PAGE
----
The Castle Town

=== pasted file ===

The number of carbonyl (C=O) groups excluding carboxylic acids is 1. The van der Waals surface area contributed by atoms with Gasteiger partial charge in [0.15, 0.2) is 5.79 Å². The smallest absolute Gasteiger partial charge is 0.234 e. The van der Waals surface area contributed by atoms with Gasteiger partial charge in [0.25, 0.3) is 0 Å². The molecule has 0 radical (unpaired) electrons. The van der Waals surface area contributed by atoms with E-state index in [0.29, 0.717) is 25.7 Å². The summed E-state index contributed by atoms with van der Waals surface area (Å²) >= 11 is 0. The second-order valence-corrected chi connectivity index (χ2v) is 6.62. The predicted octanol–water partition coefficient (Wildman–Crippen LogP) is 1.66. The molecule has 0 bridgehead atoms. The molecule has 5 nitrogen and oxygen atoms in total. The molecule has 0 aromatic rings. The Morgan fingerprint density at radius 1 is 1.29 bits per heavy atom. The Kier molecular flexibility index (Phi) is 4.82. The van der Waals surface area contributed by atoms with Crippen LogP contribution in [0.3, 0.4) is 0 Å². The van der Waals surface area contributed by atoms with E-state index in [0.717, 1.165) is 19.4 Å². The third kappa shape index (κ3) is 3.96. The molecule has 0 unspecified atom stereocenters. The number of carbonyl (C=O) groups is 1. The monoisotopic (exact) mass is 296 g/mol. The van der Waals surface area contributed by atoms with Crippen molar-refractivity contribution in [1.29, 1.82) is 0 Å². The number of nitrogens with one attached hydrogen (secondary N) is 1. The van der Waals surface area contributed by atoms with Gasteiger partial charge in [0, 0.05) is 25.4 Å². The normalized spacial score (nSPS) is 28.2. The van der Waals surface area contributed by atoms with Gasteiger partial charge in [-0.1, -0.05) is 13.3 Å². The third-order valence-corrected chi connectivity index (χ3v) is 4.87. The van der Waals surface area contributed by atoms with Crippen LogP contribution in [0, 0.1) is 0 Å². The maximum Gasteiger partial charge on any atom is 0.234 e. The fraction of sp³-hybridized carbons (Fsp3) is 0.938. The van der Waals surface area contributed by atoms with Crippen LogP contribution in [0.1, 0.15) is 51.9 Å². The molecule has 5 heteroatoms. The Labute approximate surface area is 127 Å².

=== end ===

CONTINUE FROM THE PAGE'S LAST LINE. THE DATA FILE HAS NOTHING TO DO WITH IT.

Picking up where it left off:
Having followed the one and only road across the sea bridge that unites the mainland to this rocky island we call the ‘Castro’ of Monemvasia, you are led through a heavy iron clad gate way. Once over this threshold, your modern day stresses and cares are washed away with the saline sea breeze that leaves its imprint on every stone wall and wild flower that plays its part in making this bejeweled citadel so enchanting. Wandering through the web of cobbled stoned pathways that are steeped in ancient legend, one can observe that the architectural style is predominately of byzantine and medieval origin. Nonetheless, there still survives a notable influence imprinted by each invaderand more so, to that of the Venetian rule. In fact, this can be noted in the construction of certainholy churches, battementsor simply centuries oldprivate homes of wealthy merchants, many of which have been lovingly restored as a mark of respect to their majestic past. The castle citadel known today as Monemvasia has lived under many guises such as ‘Malvasia’ under Frankish rule, ‘Menexe Kalesi’ (an indigenous flower) under the Turkish occupation, the ‘balcony of the Mediterranean’ by the Venetians as well as the ‘ship of stone’, singular name owed to that of the illustrious local Greek poet Ritsos; to mention but a few.